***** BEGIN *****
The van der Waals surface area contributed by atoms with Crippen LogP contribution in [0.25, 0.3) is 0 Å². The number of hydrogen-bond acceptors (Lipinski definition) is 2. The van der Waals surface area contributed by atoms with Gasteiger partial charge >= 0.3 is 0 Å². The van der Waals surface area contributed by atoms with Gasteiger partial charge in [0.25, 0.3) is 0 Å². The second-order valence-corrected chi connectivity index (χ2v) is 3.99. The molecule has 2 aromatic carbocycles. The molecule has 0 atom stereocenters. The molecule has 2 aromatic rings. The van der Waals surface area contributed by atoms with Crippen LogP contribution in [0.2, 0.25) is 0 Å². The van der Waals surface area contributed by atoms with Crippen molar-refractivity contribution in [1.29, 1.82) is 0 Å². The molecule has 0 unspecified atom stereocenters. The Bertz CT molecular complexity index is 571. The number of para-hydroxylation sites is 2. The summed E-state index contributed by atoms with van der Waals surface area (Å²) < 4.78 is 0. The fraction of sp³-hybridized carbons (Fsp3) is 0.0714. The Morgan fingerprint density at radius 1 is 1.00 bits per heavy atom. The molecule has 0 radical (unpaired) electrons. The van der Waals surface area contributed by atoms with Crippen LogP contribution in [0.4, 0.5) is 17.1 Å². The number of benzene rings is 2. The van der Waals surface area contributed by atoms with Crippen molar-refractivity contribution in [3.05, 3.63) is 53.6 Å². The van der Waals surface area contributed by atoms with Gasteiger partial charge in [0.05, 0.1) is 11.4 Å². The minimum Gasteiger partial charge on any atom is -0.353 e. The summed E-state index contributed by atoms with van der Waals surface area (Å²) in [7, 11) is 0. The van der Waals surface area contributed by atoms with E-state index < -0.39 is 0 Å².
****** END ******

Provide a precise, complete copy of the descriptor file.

The van der Waals surface area contributed by atoms with Crippen LogP contribution in [0.25, 0.3) is 0 Å². The number of hydrogen-bond acceptors (Lipinski definition) is 2. The van der Waals surface area contributed by atoms with Gasteiger partial charge >= 0.3 is 0 Å². The van der Waals surface area contributed by atoms with Gasteiger partial charge in [0.25, 0.3) is 0 Å². The second-order valence-corrected chi connectivity index (χ2v) is 3.99. The molecule has 2 aromatic carbocycles. The molecule has 0 atom stereocenters. The molecule has 2 aromatic rings. The van der Waals surface area contributed by atoms with Crippen LogP contribution in [0.2, 0.25) is 0 Å². The van der Waals surface area contributed by atoms with Crippen molar-refractivity contribution in [1.29, 1.82) is 0 Å². The molecule has 0 unspecified atom stereocenters. The Bertz CT molecular complexity index is 571. The number of para-hydroxylation sites is 2. The summed E-state index contributed by atoms with van der Waals surface area (Å²) < 4.78 is 0. The fraction of sp³-hybridized carbons (Fsp3) is 0.0714. The Morgan fingerprint density at radius 1 is 1.00 bits per heavy atom. The molecule has 0 radical (unpaired) electrons. The van der Waals surface area contributed by atoms with Crippen LogP contribution in [0.4, 0.5) is 17.1 Å². The number of benzene rings is 2. The van der Waals surface area contributed by atoms with Crippen molar-refractivity contribution in [3.05, 3.63) is 53.6 Å². The van der Waals surface area contributed by atoms with Gasteiger partial charge in [0.05, 0.1) is 11.4 Å². The minimum Gasteiger partial charge on any atom is -0.353 e. The summed E-state index contributed by atoms with van der Waals surface area (Å²) in [7, 11) is 0. The van der Waals surface area contributed by atoms with E-state index < -0.39 is 0 Å².